A revised thermodynamic model for ternary feldspars—an extension of the approach of Ghiorso (1984)—was made possible by (a) inclusion of volume data for ternary feldspars and (b) adjustment of the compositions (within analytical error) of some of the experimental data points (Seek, 1971a). The excess free-energy expressions of Newton et al. (1980) are used for the plagioclase binary join and those of Haselton et al. (1983) for alkali feldspar. Excess terms for the An-Or join and for ternary interaction were obtained from Seek's experiments by the method of linear least squares. The new model is consistent with most occurrences of natural ternary feldspars and with experiments on strongly ternary feldspars. Most ternary feldspars have negative excess volumes—an important constraint on pressure corrections in geothermometry.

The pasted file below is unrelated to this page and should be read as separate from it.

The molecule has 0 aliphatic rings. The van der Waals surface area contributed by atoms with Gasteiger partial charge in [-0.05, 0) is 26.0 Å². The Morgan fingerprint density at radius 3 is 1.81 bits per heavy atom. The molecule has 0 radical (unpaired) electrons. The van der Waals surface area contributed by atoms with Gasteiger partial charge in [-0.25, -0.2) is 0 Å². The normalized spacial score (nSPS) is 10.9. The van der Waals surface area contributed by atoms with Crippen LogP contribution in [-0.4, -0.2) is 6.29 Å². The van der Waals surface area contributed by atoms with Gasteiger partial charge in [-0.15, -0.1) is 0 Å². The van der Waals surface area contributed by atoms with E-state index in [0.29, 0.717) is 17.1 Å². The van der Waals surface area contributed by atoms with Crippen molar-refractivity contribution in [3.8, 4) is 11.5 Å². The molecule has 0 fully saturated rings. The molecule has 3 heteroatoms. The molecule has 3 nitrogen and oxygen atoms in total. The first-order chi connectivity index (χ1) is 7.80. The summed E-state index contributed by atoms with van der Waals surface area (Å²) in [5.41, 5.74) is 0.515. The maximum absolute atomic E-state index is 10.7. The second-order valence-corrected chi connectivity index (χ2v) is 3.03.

The activity expressions of this model permit yet another formulation of the two-feldspar geothermometer that fully takes ternary solution into account; it yields three temperatures, one each for Ab, Or, and An equilibria. Few published analyses of feldspar pairs give concordant temperatures, probably because small errors in composition strongly affect the calculated temperatures. However, if the compositions of coexisting feldspars are allowed to vary within expected analytical error, three concordant temperatures can be calculated for feldspar pairs that were close to being in equilibrium. The program presented will also indicate pairs that could not have been in equilibrium. This thermometer is more useful than previous two-feldspar thermometers because it (1) fully accounts for ternary solid solution, (2) indicates whether the two feldspars could have been in equilibrium, and (3) gives further information about how the feldspar compositions may have been changed by such postcrystallization processes as alkali exchange and subsolidus exsolution. Our thermometer yields temperatures similar to those obtained using the formulation of Haselton et al. (1983) for pairs of feldspars close to binary compositions, and much more reasonable temperatures for strongly ternary compositions than any previous thermometer.

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